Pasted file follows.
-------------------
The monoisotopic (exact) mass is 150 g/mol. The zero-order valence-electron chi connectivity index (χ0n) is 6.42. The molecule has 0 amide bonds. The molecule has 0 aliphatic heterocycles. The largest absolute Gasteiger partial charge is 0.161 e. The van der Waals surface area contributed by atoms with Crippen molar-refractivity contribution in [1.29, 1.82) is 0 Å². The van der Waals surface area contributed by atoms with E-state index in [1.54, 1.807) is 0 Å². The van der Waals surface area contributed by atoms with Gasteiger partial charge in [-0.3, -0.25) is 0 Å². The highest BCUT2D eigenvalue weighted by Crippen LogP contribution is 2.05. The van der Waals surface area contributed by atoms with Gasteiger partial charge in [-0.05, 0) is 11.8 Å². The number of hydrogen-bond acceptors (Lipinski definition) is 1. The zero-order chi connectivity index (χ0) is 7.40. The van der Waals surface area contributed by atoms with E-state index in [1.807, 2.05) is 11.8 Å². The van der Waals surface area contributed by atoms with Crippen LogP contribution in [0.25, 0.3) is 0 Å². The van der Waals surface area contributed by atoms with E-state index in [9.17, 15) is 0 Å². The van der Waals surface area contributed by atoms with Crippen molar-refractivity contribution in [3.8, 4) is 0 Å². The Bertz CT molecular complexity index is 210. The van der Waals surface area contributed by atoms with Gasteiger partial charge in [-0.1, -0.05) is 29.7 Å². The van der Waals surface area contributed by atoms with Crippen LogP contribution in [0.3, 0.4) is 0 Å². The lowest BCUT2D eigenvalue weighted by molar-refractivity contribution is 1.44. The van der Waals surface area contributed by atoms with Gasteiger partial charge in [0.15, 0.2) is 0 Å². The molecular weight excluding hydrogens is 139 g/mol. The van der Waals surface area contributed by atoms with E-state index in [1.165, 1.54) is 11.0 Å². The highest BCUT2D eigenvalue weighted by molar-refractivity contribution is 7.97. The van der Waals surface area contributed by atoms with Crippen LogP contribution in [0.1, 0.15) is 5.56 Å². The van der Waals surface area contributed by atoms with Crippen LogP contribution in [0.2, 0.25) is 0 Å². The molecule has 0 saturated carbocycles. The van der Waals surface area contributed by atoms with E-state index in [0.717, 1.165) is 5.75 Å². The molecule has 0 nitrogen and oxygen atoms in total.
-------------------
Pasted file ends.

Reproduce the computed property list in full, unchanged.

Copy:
The monoisotopic (exact) mass is 150 g/mol. The zero-order valence-electron chi connectivity index (χ0n) is 6.42. The molecule has 0 amide bonds. The molecule has 0 aliphatic heterocycles. The largest absolute Gasteiger partial charge is 0.161 e. The van der Waals surface area contributed by atoms with Crippen molar-refractivity contribution in [1.29, 1.82) is 0 Å². The van der Waals surface area contributed by atoms with E-state index in [1.54, 1.807) is 0 Å². The van der Waals surface area contributed by atoms with Gasteiger partial charge in [-0.3, -0.25) is 0 Å². The highest BCUT2D eigenvalue weighted by Crippen LogP contribution is 2.05. The van der Waals surface area contributed by atoms with Gasteiger partial charge in [-0.05, 0) is 11.8 Å². The number of hydrogen-bond acceptors (Lipinski definition) is 1. The zero-order chi connectivity index (χ0) is 7.40. The van der Waals surface area contributed by atoms with E-state index in [1.807, 2.05) is 11.8 Å². The van der Waals surface area contributed by atoms with Crippen LogP contribution in [0.25, 0.3) is 0 Å². The van der Waals surface area contributed by atoms with E-state index in [9.17, 15) is 0 Å². The van der Waals surface area contributed by atoms with Crippen molar-refractivity contribution in [3.8, 4) is 0 Å². The Bertz CT molecular complexity index is 210. The van der Waals surface area contributed by atoms with Gasteiger partial charge in [-0.1, -0.05) is 29.7 Å². The van der Waals surface area contributed by atoms with Crippen LogP contribution in [0.3, 0.4) is 0 Å². The lowest BCUT2D eigenvalue weighted by molar-refractivity contribution is 1.44. The van der Waals surface area contributed by atoms with Gasteiger partial charge in [0.15, 0.2) is 0 Å². The molecular weight excluding hydrogens is 139 g/mol. The van der Waals surface area contributed by atoms with E-state index in [1.165, 1.54) is 11.0 Å². The highest BCUT2D eigenvalue weighted by molar-refractivity contribution is 7.97. The van der Waals surface area contributed by atoms with Crippen LogP contribution in [0.1, 0.15) is 5.56 Å². The van der Waals surface area contributed by atoms with Crippen LogP contribution in [0.2, 0.25) is 0 Å². The molecule has 0 saturated carbocycles. The van der Waals surface area contributed by atoms with E-state index in [0.717, 1.165) is 5.75 Å². The molecule has 0 nitrogen and oxygen atoms in total.